Mainly, influenza occur in the fall and winter months in the US and infects anywhere from 5-20 percent of the population each year. Flu seasons are unpredictable and can be severe. For example, between 1976 and 2006, estimates of flu-associated deaths in the US ranged from a low of about 3,000 to a high of about 49,000 people. Unfortunately, there is no way to know beforehand whether any one flu season will be mild or severe.  In temperate climates, seasonal epidemics occur mainly during winter while in tropical regions, influenza seasonality is less obvious and epidemics can occur throughout the year.

5. How influenza spread 

Most experts believe that flu viruses spread mainly by tiny droplets made when people with flu cough, sneeze or talk. These droplets can land in the mouths or noses of people who are nearby. Less often, a person might also get flu by touching a surface or object that has flu virus on it and then touching their own mouth, nose, or possibly their eyes.

6. Period of Influenza Contagiousness

You may be able to pass on the flu to someone else before you know you are sick, as well as while you are sick. Although people with the flu are most contagious in the first 3-4 days after their illness begins,  some otherwise healthy adults may be able to infect others beginning 1 day before symptoms develop and up to 5 to 7 days after becoming sick. Some people, especially young children and people with weakened immune systems, might be able to infect others with flu viruses for an even longer time.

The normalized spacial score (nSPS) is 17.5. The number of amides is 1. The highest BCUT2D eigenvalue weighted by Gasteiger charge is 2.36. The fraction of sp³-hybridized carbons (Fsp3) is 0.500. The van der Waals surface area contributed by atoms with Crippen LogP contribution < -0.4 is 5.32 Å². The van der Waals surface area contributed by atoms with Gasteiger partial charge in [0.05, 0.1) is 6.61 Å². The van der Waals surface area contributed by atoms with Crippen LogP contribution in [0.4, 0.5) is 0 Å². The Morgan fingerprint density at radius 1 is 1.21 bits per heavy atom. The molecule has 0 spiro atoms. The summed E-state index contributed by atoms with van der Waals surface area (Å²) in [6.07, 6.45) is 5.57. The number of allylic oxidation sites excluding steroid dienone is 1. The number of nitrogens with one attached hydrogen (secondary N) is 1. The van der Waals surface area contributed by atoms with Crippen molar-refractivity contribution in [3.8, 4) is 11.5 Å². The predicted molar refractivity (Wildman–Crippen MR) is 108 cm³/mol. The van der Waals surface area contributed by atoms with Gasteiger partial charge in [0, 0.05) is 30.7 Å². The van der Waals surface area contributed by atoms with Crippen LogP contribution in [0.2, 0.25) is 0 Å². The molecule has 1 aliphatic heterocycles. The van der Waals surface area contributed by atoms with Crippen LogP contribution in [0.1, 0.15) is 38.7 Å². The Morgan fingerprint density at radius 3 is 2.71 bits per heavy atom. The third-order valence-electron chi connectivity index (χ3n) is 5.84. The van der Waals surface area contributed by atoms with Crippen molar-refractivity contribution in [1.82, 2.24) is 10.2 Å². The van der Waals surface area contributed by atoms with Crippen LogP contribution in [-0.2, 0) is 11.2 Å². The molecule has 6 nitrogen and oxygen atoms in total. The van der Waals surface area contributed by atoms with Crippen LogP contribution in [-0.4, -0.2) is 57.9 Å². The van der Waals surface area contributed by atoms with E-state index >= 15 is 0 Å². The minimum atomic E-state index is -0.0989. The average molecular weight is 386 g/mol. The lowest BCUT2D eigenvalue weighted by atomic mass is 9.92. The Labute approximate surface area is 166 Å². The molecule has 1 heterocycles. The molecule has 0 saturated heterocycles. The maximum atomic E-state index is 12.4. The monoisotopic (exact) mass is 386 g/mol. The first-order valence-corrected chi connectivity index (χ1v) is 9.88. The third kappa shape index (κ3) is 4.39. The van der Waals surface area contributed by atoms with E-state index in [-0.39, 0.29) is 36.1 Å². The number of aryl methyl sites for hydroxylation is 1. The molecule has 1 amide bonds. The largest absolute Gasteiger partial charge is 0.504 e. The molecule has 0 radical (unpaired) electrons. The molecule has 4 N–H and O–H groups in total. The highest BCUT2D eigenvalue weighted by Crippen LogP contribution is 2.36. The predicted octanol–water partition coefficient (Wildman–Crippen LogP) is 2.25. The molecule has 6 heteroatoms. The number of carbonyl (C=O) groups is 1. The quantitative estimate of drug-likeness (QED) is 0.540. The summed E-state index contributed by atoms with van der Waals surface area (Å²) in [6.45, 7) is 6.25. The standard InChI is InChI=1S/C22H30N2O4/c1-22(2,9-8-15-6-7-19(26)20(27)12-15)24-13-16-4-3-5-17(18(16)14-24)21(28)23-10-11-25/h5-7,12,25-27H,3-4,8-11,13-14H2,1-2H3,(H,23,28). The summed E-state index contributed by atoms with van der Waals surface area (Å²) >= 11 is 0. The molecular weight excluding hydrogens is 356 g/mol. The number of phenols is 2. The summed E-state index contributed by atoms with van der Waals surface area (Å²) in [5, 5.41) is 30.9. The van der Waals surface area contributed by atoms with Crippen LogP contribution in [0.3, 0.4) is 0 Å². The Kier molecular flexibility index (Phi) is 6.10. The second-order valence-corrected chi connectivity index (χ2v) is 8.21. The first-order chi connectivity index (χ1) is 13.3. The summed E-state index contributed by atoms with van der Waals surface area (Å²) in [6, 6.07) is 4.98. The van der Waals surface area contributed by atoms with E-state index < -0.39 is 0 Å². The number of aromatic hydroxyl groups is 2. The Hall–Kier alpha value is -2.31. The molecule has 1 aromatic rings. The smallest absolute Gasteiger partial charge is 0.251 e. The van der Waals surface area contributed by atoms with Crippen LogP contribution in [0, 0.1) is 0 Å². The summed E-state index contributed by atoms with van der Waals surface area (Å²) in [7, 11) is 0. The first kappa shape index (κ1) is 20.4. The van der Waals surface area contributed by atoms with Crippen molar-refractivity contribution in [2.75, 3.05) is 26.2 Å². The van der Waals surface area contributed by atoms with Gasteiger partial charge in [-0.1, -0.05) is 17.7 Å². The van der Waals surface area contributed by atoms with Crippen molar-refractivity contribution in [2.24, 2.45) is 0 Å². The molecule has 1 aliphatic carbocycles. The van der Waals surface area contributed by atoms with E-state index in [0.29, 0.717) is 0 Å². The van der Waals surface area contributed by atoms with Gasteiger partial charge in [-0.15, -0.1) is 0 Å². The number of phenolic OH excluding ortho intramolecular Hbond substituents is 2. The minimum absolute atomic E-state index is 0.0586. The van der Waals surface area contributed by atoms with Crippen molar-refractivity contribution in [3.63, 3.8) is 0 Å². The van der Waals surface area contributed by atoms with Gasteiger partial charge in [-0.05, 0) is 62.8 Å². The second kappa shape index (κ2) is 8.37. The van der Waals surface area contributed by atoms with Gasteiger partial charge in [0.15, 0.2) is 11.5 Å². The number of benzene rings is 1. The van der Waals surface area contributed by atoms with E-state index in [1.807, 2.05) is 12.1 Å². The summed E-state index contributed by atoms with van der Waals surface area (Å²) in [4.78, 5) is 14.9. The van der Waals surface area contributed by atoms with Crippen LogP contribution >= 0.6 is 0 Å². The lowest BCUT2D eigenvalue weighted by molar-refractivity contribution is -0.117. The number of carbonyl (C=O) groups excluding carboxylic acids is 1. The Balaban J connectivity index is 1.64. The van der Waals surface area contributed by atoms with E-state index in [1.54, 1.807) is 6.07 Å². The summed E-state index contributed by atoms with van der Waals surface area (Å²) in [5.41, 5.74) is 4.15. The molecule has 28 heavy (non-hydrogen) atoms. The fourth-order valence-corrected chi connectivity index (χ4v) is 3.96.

7. People at High Risk from Flu

Anyone can get the flu (even healthy people), and serious problems related to the influenza can happen at any age, but some people are at high risk of developing serious flu-related complications if they get sick.
People at greater risk of severe influenza disease or complications when infected are: pregnant women, children under 59 months, the elderly, individuals with chronic medical conditions (such as chronic cardiac, metabolic, neurodevelopmental, pulmonary, renal, liver or hematologic diseases) and individuals with immunosuppressive conditions (such as HIV/AIDS, receiving chemotherapy or steroids, or malignancy).
Health care workers are at high risk acquiring influenza virus infection due to high frequency exposure to the patients and risk further spread particularly to vulnerable individuals.